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Symptoms and Signs of Blue-Ringed Octopus Bite Symptoms and First Aid

Doctor's Notes on Blue-Ringed Octopus Bite

The blue-ringed octopus is found in the Indo-Pacific Ocean area (Australia, New Zealand, New Guinea and Japan). It is less than 8 inches in diameter with its tentacles extended. Its name comes from the fact that it has blue rings and luminous come from picking up and handling the octopus or stepping on it in a sandy beach area. The sting of the blue ringed octopus releases a highly poisonous toxin.

Associated symptoms of a blue-ringed octopus bite (sting) include excessive bleeding, numbness, nausea, vomiting, vision changes, and difficulty swallowing. For the first 5-10 minutes the pain is mild, but then begins to increase. Difficulty breathing and paralysis occur after about 10 minutes. A blue-ringed octopus bite is considered a medical emergency. .

Medical Author:
Medically Reviewed on 3/11/2019

Blue-Ringed Octopus Bite Symptoms

The blue-ringed octopus bite is highly poisonous to humans. If you or someone you know has been bitten by a blue-ringed octopus, call 911 or activate the local medical emergency service in the area immediately.

  • Most bites cause minimal pain for the first 5-10 minutes then begin to throb and may get numb and involve the rest of the arm (or extremity) bitten.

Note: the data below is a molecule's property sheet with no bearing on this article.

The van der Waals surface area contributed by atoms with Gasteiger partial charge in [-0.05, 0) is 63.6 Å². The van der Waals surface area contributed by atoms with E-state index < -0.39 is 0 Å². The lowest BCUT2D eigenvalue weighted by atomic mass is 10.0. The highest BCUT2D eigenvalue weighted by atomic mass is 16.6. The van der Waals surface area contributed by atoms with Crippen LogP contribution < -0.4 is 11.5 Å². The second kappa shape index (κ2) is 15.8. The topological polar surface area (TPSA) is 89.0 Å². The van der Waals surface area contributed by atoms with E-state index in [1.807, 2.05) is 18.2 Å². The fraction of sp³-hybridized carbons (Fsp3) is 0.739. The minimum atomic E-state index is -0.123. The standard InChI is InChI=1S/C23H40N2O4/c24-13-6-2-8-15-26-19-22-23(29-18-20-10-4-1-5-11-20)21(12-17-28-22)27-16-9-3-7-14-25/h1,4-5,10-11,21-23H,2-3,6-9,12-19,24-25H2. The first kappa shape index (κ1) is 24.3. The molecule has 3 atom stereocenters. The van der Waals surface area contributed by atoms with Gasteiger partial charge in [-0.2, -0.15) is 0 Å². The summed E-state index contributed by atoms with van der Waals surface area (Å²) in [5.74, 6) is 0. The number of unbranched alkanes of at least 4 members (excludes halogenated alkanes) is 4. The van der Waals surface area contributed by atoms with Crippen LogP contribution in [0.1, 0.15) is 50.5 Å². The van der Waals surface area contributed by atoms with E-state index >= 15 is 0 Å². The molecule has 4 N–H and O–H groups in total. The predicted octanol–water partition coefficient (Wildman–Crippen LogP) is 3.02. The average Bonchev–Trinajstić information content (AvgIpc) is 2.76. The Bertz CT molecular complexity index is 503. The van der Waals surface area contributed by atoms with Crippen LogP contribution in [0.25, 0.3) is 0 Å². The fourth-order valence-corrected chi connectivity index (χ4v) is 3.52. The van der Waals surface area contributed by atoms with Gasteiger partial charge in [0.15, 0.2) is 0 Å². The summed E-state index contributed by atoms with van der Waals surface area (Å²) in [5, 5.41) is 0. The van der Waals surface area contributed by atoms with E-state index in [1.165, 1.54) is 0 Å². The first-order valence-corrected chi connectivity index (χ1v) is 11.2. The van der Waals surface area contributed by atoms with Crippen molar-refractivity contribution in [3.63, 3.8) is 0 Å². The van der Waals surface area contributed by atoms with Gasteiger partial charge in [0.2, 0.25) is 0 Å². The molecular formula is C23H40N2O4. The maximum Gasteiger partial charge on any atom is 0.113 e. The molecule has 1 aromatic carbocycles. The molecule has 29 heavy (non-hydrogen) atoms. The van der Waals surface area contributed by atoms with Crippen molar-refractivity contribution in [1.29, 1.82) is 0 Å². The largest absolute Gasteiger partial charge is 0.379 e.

• Bleeding may be excessive
  • Numbness, nausea, vomiting, changes in vision, and difficulty swallowing.
  • After approximately 10 minutes, the victim may have difficulty breathing, become paralyzed, and require artificial ventilation until they can be transported to a hospital. This is often preceded by numbness or loss of feeling around the lips and mouth. If medical care is not provided emergently, respiratory failure may occur, which may lead in cardiac arrest, and death.

Stress-Free Holiday Travel Tips Slideshow

Stress-Free Holiday Travel Tips  Slideshow

Holiday travel can be exciting and fun, but it can also be extremely stressful. Between gifts in the luggage, kids, winter weather, crowded airports, and traffic jams, holiday travel can make even the most seasoned traveler anxious. Following are some tips to help reduce your holiday travel-related stress.

REFERENCE:

Kasper, D.L., et al., eds. Harrison's Principles of Internal Medicine, 19th Ed. United States: McGraw-Hill Education, 2015.

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